Mahatma Gandhi Assassinated
On January 30, 1948, a Hindu extremist assassinated Mahatma Gandhi.
Mohandas Karamchand Gandhi was born on October 2, 1869, in Porbandar, India. The son of a government minister, Gandhi was a shy child, raised in the strict Jainism religion, which promoted non-violence, fasting, meditation, and vegetarianism. However, following his arranged marriage at the age of 13, he began to rebel – smoking, eating meat, and stealing.
Though he wanted to be a doctor, Gandhi followed his family’s wishes and studied to become a lawyer. He traveled to London in 1888 and found the transition to Western culture very difficult. During his three years there, he returned to a meatless diet and began studying world religions.
After returning to India in 1891, Gandhi struggled to make his living as a lawyer. He froze during his first case and ran out of the courtroom. Unable to find work after that, he got a one-year contract to work as a lawyer in South Africa. Arriving there in 1893, he was stunned by the discrimination and segregation Indian immigrants faced. Then, on June 7, 1893, a white man complained of his presence in a first-class railway car, even though he had a ticket. He refused to move to the back of the train and was forced off at the next station. That act of civil disobedience revealed to him his true calling – to fight discrimination, “root out the disease and suffer hardships in the process.”
The following year, Gandhi formed the Natal Indian Congress and spoke out against a law that prohibited Indians from voting. Though the law was passed, he brought the topic to the international stage. In the ensuing years, Gandhi established a successful law practice in South Africa and raised a 1,100-person volunteer ambulance corps during the Boer War. He believed that if Indians were to get full rights of citizenship, they should take on responsibilities like this as well.
Gandhi launched his first campaign of civil disobedience, which he called “Satyagraha” (“truth and firmness”) in 1906 to combat the limited rights of Indians. He led the peaceful protests for several years until he and hundreds of other were arrested and briefly imprisoned. He helped to negotiate their release, as well as well as the recognition of Hindu marriages and the end of poll taxes on Indians.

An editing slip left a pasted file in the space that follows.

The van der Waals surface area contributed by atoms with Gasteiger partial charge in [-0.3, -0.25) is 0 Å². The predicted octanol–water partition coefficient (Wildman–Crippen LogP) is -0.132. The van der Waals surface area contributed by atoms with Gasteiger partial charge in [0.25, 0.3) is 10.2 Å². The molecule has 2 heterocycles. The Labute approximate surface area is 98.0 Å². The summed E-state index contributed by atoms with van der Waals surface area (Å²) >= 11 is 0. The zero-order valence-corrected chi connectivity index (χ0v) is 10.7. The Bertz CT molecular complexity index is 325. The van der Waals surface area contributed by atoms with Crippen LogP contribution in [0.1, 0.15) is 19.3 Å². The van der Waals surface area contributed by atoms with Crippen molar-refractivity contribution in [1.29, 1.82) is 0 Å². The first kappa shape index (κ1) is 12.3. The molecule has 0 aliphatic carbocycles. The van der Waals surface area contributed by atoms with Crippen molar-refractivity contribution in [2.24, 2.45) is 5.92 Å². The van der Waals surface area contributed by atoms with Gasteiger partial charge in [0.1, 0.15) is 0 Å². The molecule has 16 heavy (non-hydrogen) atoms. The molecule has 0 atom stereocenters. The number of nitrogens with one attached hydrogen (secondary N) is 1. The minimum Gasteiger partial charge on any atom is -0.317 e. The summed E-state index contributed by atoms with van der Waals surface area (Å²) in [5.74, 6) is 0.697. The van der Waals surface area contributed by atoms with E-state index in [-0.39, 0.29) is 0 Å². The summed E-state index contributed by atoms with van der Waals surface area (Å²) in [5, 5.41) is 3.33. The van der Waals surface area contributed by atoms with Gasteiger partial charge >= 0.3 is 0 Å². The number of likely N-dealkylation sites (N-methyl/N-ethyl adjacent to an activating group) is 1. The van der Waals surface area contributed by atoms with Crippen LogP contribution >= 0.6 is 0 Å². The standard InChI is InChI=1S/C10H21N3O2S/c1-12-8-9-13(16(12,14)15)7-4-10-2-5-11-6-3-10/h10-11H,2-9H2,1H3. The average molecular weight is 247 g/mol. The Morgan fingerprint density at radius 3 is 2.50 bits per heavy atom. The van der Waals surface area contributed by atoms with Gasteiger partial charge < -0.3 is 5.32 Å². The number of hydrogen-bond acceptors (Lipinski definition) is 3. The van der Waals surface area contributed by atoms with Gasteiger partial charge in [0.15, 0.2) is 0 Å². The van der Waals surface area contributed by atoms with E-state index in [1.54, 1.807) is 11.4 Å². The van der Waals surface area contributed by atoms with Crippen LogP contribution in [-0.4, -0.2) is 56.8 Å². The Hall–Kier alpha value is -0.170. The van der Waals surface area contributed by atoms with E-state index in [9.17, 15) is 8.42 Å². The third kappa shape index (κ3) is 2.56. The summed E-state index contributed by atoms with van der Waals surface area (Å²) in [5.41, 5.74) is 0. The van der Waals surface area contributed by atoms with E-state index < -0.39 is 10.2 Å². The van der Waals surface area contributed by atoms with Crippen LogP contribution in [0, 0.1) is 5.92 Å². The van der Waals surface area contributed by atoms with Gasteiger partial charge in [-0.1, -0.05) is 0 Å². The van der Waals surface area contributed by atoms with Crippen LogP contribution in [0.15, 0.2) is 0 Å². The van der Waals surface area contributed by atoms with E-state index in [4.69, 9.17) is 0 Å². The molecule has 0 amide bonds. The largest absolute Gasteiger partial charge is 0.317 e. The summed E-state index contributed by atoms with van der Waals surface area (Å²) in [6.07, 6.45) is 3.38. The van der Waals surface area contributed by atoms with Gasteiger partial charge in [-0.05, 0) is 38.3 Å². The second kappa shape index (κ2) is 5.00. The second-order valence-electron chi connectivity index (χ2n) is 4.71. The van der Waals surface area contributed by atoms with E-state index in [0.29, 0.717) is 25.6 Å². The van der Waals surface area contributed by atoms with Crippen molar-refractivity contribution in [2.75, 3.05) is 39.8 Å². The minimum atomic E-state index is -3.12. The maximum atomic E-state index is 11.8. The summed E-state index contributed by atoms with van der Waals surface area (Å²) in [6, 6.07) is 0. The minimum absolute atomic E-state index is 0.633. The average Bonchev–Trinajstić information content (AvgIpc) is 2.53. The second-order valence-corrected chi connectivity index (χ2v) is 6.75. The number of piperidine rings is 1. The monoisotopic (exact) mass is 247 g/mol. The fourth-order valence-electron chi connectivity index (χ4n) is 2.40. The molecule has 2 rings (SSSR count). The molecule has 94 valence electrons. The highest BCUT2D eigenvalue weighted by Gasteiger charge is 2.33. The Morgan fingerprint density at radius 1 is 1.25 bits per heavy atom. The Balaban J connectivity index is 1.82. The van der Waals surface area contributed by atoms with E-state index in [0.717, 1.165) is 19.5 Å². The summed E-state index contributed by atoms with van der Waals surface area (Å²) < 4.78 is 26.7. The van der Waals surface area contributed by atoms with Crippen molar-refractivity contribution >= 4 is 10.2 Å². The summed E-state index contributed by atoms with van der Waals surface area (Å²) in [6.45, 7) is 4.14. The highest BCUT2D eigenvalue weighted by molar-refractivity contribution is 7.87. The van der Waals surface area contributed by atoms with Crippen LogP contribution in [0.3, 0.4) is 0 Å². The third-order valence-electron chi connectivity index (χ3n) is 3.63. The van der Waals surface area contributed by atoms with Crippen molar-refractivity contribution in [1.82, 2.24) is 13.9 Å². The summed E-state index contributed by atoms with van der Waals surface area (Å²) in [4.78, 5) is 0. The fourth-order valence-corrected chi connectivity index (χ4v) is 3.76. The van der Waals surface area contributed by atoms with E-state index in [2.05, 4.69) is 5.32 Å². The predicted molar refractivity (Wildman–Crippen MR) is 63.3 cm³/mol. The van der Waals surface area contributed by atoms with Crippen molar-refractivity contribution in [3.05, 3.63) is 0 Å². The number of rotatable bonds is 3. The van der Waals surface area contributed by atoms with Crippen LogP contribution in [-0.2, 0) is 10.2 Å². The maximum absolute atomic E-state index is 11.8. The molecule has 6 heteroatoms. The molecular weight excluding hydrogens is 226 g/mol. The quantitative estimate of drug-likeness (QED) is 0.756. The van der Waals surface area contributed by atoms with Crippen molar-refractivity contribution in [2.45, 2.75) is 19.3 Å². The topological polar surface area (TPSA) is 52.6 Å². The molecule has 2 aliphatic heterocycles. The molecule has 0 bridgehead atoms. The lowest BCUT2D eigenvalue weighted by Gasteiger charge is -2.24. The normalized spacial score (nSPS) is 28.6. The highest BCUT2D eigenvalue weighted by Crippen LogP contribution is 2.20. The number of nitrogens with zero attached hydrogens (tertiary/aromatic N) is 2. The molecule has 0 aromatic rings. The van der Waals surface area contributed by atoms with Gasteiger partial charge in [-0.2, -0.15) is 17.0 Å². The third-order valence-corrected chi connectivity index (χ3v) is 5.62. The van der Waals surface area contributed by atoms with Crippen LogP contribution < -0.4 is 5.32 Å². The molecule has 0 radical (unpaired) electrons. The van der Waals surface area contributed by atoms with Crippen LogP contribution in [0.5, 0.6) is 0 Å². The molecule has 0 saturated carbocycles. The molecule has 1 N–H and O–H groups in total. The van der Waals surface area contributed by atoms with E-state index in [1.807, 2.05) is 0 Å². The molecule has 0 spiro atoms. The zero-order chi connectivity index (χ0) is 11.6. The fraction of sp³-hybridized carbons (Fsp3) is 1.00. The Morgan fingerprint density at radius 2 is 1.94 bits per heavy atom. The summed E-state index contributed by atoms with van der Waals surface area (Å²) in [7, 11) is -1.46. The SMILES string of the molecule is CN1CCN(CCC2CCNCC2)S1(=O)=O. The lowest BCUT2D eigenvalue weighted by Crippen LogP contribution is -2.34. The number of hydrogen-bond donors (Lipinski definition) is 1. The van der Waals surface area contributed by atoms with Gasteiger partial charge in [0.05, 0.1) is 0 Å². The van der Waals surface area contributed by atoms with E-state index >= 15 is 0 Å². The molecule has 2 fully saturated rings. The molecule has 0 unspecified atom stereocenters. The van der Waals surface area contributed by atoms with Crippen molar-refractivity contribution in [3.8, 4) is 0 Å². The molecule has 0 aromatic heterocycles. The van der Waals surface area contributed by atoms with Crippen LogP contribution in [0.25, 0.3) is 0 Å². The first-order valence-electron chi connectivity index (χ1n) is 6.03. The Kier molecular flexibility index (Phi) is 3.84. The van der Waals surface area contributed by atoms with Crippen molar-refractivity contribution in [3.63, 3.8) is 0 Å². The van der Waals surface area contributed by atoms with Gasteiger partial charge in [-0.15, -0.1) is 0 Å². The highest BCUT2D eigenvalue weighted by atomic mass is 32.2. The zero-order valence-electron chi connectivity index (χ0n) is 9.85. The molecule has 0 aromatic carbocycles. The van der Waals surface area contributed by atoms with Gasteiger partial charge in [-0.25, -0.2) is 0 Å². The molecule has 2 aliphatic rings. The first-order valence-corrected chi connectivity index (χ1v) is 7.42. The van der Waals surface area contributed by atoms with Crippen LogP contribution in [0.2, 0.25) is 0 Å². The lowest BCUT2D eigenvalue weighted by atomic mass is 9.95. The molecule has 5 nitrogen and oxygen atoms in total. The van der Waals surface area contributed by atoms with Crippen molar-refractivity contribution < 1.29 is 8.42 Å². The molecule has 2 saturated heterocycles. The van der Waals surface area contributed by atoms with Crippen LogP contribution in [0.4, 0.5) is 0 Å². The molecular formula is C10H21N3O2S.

Returning to India in 1915, Gandhi dedicated his life to prayer, fasting, and meditation. It was at this time that he adopted the name “Mahatma,” which means “great soul.” Yet he couldn’t stay out of politics for long, and soon became a leader of the Indian home-rule movement, seeking independence from Great Britain. He encouraged his fellow countrymen to stop working for the British, attending their schools, paying their taxes, and purchasing their goods. He got a portable spinning wheel to make his own clothes, which became a symbol of Indian self-reliance.
In 1930, Gandhi launched a Satyagraha campaign to protest the British Salt Acts, which prohibited Indians from collecting or selling salt, which was a large part of their diet. On March 12, he set out on a 24-day, 240-mile march to the Arabian Sea to collect salt in defiance of the law. This and similar protests (for which Gandhi was again arrested) led to some changes to the law. Gandhi became an international figure during the process and was named Time magazine’s “Man of the Year” in 1930.
Seventeen years later Gandhi helped negotiate India’s independence from Great Britain. However, his dream of a unified India wouldn’t happen, as it split into two independent states along religious lines – Hindu India and Muslim Pakistan. After independence was granted on August 15, 1947, he toured riotous areas to encourage peace, but some Hindus saw him as a traitor for sympathizing with Muslims.
And that ultimately led to his death. On January 30, 1948, Gandhi, who was weak from repeated hunger strikes, walked with his grandnieces to a prayer meeting. Along the way, a Hindu extremist that opposed his tolerance of Muslims, knelt before Gandhi and then shot him three times. His death sent shockwaves through the community and he was mourned nationwide, with over two million people joining his funeral procession. But his teachings of nonviolence lived on and inspired later civil rights leaders such as Martin Luther King, Jr. and Nelson Mandela.